How hard is it to change the ways of Washington?
It turns out it can be quite difficult if you rely on the same old Washington players.
On Tuesday, two high-profile Obama appointees withdrew as nominees, citing tax problems. Former Senate Majority Leader Tom Daschle bowed out as President Obama’s pick to head the Department of Health and Human Services. And Nancy Killefer gave up her appointment as the administration’s chief performance officer (a new position).
Killefer, an executive at McKinsey & Company, a strategic management consulting firm, had committed a routine transgression: she had failed to pay unemployment taxes for household help. Daschle, though, had a more unusual problem: he had failed to pay taxes for a car and driver that had been provided to him by Leo Hindery, a financier who had retained Daschle as an adviser. But perhaps more worrisome was Daschle’s post-Senate career, in which he has made millions of dollars not by lobbying but by providing strategic advice to lobbyists and by giving speeches to health care firms.
Daschle was just one of several high-profile Obama appointees who have turned public service into private wealth. George Mitchell, Obama’s Mideast envoy, is a senior leader of DLA Piper, a powerful lobbying shop and law firm in Washington. Mark Patterson, chief of staff at the Treasury Department, was a lobbyist for Goldman Sachs. William Lynn, Obama’s No. 2 at the Pentagon, was a lobbyist for Raytheon, a major military contractor. Both Lynn and Patterson have had to receive waivers from the Obama administration’s tough ethics rules.
Why has Obama had to turn to former lobbyists and major Washington string-pullers? At Tuesday’s press briefing, I asked White House press secretary Robert Gibbs if Obama was finding it tough to change Washington. Here’s the exchange:
Q: On the campaign trail…the President often talked of changing the ways of Washington. Look at some appointments that have failed or had some bumps: Tom Daschle, he wasn’t a lobbyist, but he made a lot of money giving strategic advice to lobbyists; George Mitchell more or less did the same thing; Mark Patterson, chief of staff to Timothy Geithner, lobbied for eight years for Goldman Sachs on a host of issues; and you have the number-two man at the Defense Department, too, having been a lobbyist. Is it more difficult than you or the President imagined to actually change the ways of Washington? Are you somewhat hindered by relying on this — some of the same old players in Washington?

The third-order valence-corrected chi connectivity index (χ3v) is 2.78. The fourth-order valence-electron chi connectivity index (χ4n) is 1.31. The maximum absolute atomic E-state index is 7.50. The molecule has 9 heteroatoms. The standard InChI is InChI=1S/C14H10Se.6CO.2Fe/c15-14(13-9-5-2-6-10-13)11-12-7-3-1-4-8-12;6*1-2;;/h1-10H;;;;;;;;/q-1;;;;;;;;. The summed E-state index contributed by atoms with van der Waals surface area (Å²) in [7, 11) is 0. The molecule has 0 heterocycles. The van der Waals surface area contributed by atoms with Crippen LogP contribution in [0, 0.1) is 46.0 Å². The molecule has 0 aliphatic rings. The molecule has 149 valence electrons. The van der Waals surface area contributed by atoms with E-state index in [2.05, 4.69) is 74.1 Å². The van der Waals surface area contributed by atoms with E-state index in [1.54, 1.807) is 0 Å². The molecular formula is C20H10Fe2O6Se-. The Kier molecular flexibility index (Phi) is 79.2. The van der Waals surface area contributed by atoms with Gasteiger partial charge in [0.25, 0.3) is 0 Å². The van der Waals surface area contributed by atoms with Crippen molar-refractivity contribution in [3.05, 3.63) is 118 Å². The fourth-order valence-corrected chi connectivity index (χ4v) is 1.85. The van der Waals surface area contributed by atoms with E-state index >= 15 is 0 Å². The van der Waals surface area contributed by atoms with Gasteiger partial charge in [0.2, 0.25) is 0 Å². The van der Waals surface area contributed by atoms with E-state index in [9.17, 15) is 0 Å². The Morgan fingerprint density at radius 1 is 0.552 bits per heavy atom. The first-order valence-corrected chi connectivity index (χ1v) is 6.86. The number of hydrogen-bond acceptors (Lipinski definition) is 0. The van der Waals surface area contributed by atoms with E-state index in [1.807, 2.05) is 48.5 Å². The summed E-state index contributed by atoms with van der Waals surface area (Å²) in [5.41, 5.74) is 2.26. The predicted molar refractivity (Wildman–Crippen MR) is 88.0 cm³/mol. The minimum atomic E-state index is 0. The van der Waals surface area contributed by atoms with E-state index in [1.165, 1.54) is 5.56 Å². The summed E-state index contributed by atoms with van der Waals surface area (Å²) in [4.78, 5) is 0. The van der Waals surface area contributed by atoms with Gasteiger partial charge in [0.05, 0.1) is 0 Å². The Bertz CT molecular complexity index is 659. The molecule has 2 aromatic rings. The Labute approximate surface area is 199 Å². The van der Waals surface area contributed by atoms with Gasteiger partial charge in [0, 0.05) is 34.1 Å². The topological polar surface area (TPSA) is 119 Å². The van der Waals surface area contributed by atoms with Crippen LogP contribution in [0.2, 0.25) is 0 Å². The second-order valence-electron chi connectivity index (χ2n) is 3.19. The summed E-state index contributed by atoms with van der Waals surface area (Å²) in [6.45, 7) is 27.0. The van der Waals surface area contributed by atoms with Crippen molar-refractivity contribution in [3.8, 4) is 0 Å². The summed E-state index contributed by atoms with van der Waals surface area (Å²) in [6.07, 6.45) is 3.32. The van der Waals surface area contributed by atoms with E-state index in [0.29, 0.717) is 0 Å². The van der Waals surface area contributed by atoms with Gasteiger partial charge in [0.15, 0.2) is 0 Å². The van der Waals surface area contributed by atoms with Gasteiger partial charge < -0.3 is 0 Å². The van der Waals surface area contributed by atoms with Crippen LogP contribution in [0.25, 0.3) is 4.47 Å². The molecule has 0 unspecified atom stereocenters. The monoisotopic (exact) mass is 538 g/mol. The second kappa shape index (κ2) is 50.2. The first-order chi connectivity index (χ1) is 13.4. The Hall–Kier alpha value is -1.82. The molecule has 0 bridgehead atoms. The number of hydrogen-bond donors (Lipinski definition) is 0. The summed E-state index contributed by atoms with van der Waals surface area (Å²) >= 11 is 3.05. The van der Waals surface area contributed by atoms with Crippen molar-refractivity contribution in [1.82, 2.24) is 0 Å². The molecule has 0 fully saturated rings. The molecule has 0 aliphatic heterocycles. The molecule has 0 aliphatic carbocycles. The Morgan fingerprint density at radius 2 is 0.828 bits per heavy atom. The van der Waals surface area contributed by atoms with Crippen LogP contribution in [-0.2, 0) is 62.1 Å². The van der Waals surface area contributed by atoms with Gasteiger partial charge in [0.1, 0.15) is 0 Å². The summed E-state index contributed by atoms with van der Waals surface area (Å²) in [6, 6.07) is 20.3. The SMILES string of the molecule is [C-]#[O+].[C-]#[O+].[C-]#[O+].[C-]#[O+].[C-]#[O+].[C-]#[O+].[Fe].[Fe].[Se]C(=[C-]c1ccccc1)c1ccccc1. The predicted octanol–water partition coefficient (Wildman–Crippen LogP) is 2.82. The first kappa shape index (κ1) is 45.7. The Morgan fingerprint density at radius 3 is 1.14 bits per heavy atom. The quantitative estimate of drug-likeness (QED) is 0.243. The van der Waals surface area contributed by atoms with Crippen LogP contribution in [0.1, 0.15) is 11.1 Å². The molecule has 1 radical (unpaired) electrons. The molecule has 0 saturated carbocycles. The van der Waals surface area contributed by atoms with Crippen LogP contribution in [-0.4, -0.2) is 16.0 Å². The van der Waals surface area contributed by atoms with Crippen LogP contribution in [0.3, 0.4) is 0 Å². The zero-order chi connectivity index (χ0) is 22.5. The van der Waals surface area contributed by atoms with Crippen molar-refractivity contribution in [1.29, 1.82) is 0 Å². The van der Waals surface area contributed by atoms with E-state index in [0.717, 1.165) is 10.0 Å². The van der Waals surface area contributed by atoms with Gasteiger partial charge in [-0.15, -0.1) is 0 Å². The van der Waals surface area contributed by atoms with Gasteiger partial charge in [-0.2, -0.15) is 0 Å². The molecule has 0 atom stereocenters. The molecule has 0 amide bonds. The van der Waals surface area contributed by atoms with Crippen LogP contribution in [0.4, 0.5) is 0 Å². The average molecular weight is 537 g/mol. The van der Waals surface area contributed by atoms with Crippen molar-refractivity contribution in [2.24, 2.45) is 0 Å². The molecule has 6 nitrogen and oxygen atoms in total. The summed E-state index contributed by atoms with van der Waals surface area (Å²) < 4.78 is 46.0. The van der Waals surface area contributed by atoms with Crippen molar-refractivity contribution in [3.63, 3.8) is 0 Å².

A: I think the President would say to you that he didn’t believe that we were going to change the way Washington has worked the past three decades in the first two weeks of this administration. I think that’s accurate to believe. I would point you to, again, a set of ethics requirements that exceed any that have come before. David, anybody that walks in and serves in this administration will — can never walk out of it and lobby this administration.
Is changing the way Washington works going to be more than a two-week job? Yes, it is, and thankfully we’ve got four years to try.
Q: Well, do you think we’ll have — will there be other questions on other nominees, or are you perhaps changing your perspective on some of this as you move along?
A: Again, the President is quite confident in the staff that surrounds him and the staff throughout the executive branch.
The real question is, will the Obama administration, as it continues to staff up, now shy away from Daschle-like players? Given that the other three examples I cited in my question for Gibbs all made it to their respective desks, the answer might well be, no. And it could be that Obama and his aides believe they need such experienced hands. Certainly, there will be tougher vetting, and unpaid taxes will more likely be a disqualification for potential appointees. But having raced through Washington’s revolving door and cashed in may not prevent anyone from receiving a job in the Obama administration. (See Eric Holder.) Changing that particular way of Washington may be too much change for the Obama White House.
Photo from the Obama-Biden transition team used under a Creative Commons license via flickr.